Monday, July 25, 2016

Educational institutions suspected to be associated with Gulen closed by Turkish govt

Turkey's Erdogan shuts schools, charities in first state of emergency decree, http://www.reuters.com/article/us-turkey-security-emergency-idUSKCN1030BC, dated Jul. 23rd 2016

Ravi: The reports are that educational institutions which are either connected with or suspected to have connections with a Turkish Islamic preacher, now living in the USA, Fethullah Gulen, are being closed. The number of these educational institutions which have been closed or face closure, is in thousands, the reports say!!! If the reports are true, this is quite extraordinary!

Gulen is a former ally of current Turkish president Erdogan, which turned into enmity in or after 2013.

It seems that the current Turkish leaders feel threatened by Gulen's movement in Turkey which seems to have many followers/connections in various branches of govt., educational institutions etc. I think religious and spiritual movements need to take a neutral to political parties stance in proper/secular democracies as otherwise those movements will be viewed as threats by some political parties, and action would be initiated against them by those political parties when they come to/are in power.

Some info. about Gulen schools can be seen here: http://gulenschools.org/

Some details about Gulen from https://en.wikipedia.org/wiki/Fethullah_G%C3%BClen:

Muhammed Fethullah Gülen (born 27 April 1941) is a Turkish preacher, former imam, writer, and political figure. He is the founder of the Gülen movement (known as Hizmet meaning service in Turkish), and the inspiration figure for its largest organization, the Alliance for Shared Values. He currently lives in self-imposed exile in the United States, residing in Saylorsburg, Pennsylvania.

Gülen teaches a Hanafi version of Islam, deriving from Sunni Muslim scholar Said Nursî's teachings. Gülen has stated that he believes in science, interfaith dialogue among the People of the Book, and multi-party democracy. He has initiated such dialogue with the Vatican and some Jewish organizations.

Gülen is actively involved in the societal debate concerning the future of the Turkish state, and Islam in the modern world. He has been described in the English-language media as an imam "who promotes a tolerant Islam which emphasises altruism, hard work and education" and as "one of the world's most important Muslim figures."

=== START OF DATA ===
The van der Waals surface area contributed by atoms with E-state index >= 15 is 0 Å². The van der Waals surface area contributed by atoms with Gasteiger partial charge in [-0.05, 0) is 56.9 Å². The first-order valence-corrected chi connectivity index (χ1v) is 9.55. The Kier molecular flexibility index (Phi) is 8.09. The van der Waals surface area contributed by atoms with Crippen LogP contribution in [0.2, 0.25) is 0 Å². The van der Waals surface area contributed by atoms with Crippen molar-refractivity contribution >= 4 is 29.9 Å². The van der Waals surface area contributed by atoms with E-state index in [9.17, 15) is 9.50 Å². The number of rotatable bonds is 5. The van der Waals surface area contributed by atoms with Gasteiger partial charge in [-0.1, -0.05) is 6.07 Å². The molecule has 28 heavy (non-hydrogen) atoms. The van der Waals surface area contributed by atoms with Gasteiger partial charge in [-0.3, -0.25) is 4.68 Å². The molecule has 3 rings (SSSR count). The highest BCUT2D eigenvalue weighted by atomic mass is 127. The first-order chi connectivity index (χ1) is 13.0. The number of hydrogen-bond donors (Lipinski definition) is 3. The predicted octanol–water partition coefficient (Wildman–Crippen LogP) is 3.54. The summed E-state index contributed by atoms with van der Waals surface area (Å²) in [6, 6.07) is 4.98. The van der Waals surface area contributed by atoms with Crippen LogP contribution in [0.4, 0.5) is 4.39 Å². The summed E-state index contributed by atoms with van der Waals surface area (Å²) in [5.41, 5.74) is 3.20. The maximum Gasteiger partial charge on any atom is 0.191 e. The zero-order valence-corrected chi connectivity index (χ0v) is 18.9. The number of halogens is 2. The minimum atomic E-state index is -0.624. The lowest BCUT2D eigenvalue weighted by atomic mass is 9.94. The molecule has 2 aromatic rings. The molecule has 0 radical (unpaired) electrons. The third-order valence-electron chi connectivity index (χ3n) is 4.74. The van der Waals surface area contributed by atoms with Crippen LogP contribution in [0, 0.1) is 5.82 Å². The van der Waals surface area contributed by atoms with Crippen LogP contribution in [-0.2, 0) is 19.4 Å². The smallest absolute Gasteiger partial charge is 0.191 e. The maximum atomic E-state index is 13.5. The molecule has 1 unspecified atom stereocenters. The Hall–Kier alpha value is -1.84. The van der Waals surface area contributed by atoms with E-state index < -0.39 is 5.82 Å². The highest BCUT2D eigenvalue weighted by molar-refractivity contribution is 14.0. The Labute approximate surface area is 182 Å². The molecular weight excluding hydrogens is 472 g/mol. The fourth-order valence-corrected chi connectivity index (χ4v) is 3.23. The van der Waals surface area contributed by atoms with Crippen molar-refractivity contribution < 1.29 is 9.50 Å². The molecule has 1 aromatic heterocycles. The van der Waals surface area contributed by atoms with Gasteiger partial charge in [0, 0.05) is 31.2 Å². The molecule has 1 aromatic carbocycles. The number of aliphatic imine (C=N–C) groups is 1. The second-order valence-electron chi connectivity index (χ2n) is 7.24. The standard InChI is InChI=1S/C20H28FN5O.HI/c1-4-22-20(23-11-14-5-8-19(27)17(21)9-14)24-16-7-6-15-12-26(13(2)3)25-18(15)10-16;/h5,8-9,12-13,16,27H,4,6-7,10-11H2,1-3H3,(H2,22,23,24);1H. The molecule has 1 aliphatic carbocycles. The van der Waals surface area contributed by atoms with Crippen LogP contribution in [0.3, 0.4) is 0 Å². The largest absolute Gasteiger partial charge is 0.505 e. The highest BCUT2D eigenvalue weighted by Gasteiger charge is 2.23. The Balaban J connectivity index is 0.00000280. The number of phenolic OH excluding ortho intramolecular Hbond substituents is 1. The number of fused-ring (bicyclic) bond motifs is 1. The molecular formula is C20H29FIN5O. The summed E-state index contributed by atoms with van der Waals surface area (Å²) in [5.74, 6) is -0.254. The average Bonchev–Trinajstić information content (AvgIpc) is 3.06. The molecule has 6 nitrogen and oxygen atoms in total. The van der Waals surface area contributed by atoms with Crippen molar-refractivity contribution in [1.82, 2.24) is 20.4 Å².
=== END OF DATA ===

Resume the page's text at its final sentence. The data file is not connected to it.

Gülen was an ally of Turkish President Recep Tayyip Erdoğan before 2013. The alliance was destroyed after the 2013 corruption investigations in Turkey. Erdogan accused Gülen of being behind the corruption investigations. He is currently on Turkey's most-wanted-terrorist list and is accused of leading what the current Turkish officials call the Gulenist Terror Organisation (FETÖ). A Turkish criminal court issued an arrest warrant for Gülen. Turkey is demanding the extradition of Gülen from the United States.  However, US figures in general do not believe he is associated with any terrorist activity.
....
Comparing Gülen to followers of the Nursî-inspired Risale-i Nur or "Nur movement," Hakan Yavuz said, "Gülen is more Turkish nationalist in his thinking. Also, he is somewhat more state-oriented, and is more concerned with market economics and neo-liberal economic policies."

His pro-business stance has led some outsiders to dub his theology an Islamic version of Calvinism.

...
His teachings differ in emphasis from those of other mainstream Islamic scholars in two respects, both based on his interpretations of particular verses of the Quran. He teaches that the Muslim community has a duty of service (Turkish: hizmet) to the "common good" of the community and the nation and to Muslims and non-Muslims all over the world; and that the Muslim community is obliged to conduct dialogue with not just the "People of the Book" (Jews and Christians), and people of other religions, but also with agnostics and atheists.
...
The Gülen movement is a transnational Islamic civic society movement inspired by Gülen's teachings. His teachings about hizmet (altruistic service to the "common good") have attracted a large number of supporters in Turkey, Central Asia, and increasingly in other parts of the world.
--- end wiki extracts ---

[I thank Wikipedia and have presumed that they will not have any objections to me sharing the above extracts from their website on this post which is freely viewable by all, and does not have any financial profit motive whatsoever.]

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